PCM3: London Winds play Mozart and Richard Strauss

Serenade in C minor, K388
Suite in B flat, Op.4

London Winds directed by Michael Collins (clarinet)

Reviewed by: Ben Hogwood

Reviewed: 4 August, 2014
Venue: Cadogan Hall, London

Michael Collins. Photo: www.michael-collins.co.ukSummer days and serenades for wind instruments are an ideal match. The light streaming through the windows of Cadogan Hall only enhanced that feeling, particularly so in early Richard Strauss – though the Mozart chosen by London Winds for this concert was not quite so light-hearted.Using his oft-denoted ‘tragic’ key of C minor, K388 does not call for flutes, the reedy sound of pairs of oboes, clarinets and bassoons boosted by two horns. London Winds drew a stark picture of the first movement, its relatively angular theme in need of comfort, which was in part provided by the lovely cantabile of Gareth Hulse’s oboe in the second theme. The Minuet felt less suitable for dancing than for strict observance of its canonic part-writing, though the Trio – for oboes and bassoons – offered an attractive contrast. There was a dance element to the Andante, though, its lilting triple-time made persuasive, while the finale, though initially bearing a note of caution, found increasing lightness of scoring as its variations unfolded, bursting through into the light of C major.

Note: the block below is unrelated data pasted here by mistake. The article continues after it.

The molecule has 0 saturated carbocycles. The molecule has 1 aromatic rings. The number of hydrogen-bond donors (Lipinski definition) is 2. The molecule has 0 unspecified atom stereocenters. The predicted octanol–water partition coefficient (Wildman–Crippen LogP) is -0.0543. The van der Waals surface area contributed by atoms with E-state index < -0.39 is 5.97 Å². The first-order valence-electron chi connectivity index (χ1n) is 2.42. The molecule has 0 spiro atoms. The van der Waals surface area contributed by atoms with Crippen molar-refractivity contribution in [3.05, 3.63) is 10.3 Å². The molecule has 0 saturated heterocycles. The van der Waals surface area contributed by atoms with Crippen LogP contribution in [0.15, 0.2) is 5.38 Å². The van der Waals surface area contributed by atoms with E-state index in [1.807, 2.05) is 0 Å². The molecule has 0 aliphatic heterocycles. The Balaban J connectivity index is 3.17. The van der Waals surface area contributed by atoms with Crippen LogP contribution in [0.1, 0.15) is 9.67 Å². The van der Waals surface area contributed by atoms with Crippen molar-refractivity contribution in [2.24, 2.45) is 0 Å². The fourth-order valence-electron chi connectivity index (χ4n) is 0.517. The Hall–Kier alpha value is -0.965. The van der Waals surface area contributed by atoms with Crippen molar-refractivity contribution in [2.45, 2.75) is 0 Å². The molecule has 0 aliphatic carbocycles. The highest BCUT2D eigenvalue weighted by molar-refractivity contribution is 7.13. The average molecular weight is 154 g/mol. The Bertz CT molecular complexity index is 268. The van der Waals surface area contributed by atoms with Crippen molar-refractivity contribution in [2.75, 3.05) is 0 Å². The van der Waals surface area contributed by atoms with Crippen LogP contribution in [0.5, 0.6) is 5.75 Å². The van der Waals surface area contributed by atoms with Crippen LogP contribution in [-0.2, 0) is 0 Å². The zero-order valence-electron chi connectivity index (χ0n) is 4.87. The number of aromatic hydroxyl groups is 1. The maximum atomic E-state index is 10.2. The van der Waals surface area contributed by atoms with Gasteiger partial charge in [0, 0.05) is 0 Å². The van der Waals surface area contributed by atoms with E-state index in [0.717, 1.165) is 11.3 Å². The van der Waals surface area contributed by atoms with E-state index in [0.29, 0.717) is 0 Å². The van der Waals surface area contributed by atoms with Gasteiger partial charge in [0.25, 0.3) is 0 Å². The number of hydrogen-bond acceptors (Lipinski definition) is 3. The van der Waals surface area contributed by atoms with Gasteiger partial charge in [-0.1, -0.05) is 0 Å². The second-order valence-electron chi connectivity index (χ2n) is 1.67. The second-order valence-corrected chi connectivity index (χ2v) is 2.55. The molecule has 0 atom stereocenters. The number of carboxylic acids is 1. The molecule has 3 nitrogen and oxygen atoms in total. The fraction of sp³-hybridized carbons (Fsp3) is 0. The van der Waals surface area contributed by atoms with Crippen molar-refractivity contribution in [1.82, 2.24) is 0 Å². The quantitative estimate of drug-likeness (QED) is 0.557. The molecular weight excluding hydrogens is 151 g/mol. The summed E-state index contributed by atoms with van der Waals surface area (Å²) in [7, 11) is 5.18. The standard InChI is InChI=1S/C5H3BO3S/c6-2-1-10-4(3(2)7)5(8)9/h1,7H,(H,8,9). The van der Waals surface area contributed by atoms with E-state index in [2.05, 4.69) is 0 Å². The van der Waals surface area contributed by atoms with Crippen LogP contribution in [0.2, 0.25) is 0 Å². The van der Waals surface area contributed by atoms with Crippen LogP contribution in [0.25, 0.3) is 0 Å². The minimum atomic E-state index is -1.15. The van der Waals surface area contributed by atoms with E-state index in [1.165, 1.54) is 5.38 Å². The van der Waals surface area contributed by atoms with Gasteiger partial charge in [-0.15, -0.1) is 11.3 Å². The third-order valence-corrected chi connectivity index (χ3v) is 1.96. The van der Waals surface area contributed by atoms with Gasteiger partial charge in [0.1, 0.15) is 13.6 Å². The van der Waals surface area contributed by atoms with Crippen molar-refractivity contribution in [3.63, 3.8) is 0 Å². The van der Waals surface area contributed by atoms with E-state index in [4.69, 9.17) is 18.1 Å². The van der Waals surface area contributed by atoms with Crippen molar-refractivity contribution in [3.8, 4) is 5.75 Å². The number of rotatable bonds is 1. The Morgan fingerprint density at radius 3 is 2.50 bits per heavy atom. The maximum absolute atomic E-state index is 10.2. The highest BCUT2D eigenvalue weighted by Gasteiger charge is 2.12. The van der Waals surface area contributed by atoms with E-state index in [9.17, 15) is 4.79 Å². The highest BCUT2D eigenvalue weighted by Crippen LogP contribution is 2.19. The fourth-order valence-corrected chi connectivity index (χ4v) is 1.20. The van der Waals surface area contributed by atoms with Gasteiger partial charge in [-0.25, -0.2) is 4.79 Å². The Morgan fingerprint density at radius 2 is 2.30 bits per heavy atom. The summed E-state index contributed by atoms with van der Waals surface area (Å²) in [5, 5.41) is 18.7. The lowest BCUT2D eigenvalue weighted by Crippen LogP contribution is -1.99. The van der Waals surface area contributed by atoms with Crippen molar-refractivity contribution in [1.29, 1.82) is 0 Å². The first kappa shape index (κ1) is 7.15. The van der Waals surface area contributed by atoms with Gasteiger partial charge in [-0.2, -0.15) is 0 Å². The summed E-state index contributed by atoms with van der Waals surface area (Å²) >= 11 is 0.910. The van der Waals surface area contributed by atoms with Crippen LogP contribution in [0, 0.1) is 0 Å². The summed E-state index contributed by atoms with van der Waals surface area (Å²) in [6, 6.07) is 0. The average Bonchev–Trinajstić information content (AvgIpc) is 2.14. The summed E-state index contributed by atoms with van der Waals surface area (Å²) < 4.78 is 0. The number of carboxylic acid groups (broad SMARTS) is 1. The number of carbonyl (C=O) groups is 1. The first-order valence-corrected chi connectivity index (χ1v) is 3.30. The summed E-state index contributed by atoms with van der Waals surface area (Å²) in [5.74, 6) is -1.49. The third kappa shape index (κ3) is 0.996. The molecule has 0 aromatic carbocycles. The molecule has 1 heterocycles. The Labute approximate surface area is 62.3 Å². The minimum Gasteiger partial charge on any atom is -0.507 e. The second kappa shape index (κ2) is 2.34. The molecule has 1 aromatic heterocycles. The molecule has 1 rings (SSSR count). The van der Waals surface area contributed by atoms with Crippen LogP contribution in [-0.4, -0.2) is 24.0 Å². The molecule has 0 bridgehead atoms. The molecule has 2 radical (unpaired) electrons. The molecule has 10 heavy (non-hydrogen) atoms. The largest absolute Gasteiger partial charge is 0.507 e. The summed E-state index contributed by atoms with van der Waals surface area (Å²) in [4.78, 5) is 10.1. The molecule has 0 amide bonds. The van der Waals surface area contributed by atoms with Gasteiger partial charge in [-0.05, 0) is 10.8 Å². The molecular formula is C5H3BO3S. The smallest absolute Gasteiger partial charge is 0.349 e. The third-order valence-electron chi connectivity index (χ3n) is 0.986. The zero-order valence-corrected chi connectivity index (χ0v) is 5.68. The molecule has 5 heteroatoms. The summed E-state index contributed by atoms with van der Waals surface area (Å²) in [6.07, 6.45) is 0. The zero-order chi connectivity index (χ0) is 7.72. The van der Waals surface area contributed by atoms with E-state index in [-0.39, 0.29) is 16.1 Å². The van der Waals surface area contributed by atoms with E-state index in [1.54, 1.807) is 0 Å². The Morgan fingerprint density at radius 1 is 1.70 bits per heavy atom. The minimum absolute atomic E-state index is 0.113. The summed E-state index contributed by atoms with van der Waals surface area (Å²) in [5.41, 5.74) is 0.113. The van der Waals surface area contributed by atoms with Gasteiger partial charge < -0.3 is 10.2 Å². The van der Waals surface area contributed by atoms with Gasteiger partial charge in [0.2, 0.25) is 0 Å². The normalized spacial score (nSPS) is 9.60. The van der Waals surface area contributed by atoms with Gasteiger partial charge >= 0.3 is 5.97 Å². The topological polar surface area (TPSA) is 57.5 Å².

Richard Strauss completed his Suite for thirteen wind instruments in 1884, at the age of 20, and proved an important milestone for its composer, becoming the first work he conducted in public. As Michael Collins and flautist Philippa Davies pointed out in a brief interview, the piece has a dual identity – richly Romantic in much of its musical language, but with Strauss holding onto Baroque forms and techniques at the request of Hans von Bülow, who commissioned the work. The beginning of the ‘Praeludium’ resembled a sonorous organ pedal, thanks to the low notes of bassoonists Dan Jemison and Helen Simons and contrabassoonist Fraser Gordon, supporting textures that spoke of the young composer’s expertise; and, at the other end, the finale began as a darker recitative before its relatively complicated fugal episode took hold, the theme passing clearly between the instruments. London Winds made a beautiful sound, clean but spirited, and enjoyed the sumptuous colours of the vividly chromatic ‘Romance’. There were also indications in the wind-writing of Strauss’s mature orchestral works to come, the horns giving out a powerful theme in the ‘Praeludium’ that seemed destined for Don Juan, while outlines of the surprisingly furtive ‘Gavotte’ looked forward to Der Rosenkavalier. In fact this performance was notable for its operatic qualities, the ensemble characterising the themes with great enthusiasm but also with a sense of grace. Collins led subtly from the clarinet, with each instrument careful not to outdo the other, the ensemble enjoying the opportunity to play music of pure Romantic expression that nonetheless revealed Strauss’s love of Mozart.

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